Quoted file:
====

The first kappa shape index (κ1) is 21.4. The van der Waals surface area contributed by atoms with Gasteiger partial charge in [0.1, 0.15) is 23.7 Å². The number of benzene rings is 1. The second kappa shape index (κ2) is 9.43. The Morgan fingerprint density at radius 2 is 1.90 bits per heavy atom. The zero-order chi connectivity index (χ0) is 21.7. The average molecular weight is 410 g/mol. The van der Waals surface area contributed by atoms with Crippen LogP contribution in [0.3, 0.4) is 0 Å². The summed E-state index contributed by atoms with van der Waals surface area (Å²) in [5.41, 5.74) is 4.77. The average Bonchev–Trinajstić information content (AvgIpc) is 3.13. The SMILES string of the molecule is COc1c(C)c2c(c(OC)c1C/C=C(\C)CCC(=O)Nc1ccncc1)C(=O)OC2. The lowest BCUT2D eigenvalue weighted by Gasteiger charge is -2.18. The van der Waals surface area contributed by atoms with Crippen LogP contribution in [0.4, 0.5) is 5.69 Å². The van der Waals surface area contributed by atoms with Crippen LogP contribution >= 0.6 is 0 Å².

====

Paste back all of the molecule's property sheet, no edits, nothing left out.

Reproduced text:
The first kappa shape index (κ1) is 21.4. The van der Waals surface area contributed by atoms with Gasteiger partial charge in [0.1, 0.15) is 23.7 Å². The number of benzene rings is 1. The second kappa shape index (κ2) is 9.43. The Morgan fingerprint density at radius 2 is 1.90 bits per heavy atom. The zero-order chi connectivity index (χ0) is 21.7. The average molecular weight is 410 g/mol. The van der Waals surface area contributed by atoms with Crippen LogP contribution in [0.3, 0.4) is 0 Å². The summed E-state index contributed by atoms with van der Waals surface area (Å²) in [5.41, 5.74) is 4.77. The average Bonchev–Trinajstić information content (AvgIpc) is 3.13. The SMILES string of the molecule is COc1c(C)c2c(c(OC)c1C/C=C(\C)CCC(=O)Nc1ccncc1)C(=O)OC2. The lowest BCUT2D eigenvalue weighted by Gasteiger charge is -2.18. The van der Waals surface area contributed by atoms with Crippen LogP contribution in [0.4, 0.5) is 5.69 Å². The van der Waals surface area contributed by atoms with Crippen LogP contribution >= 0.6 is 0 Å².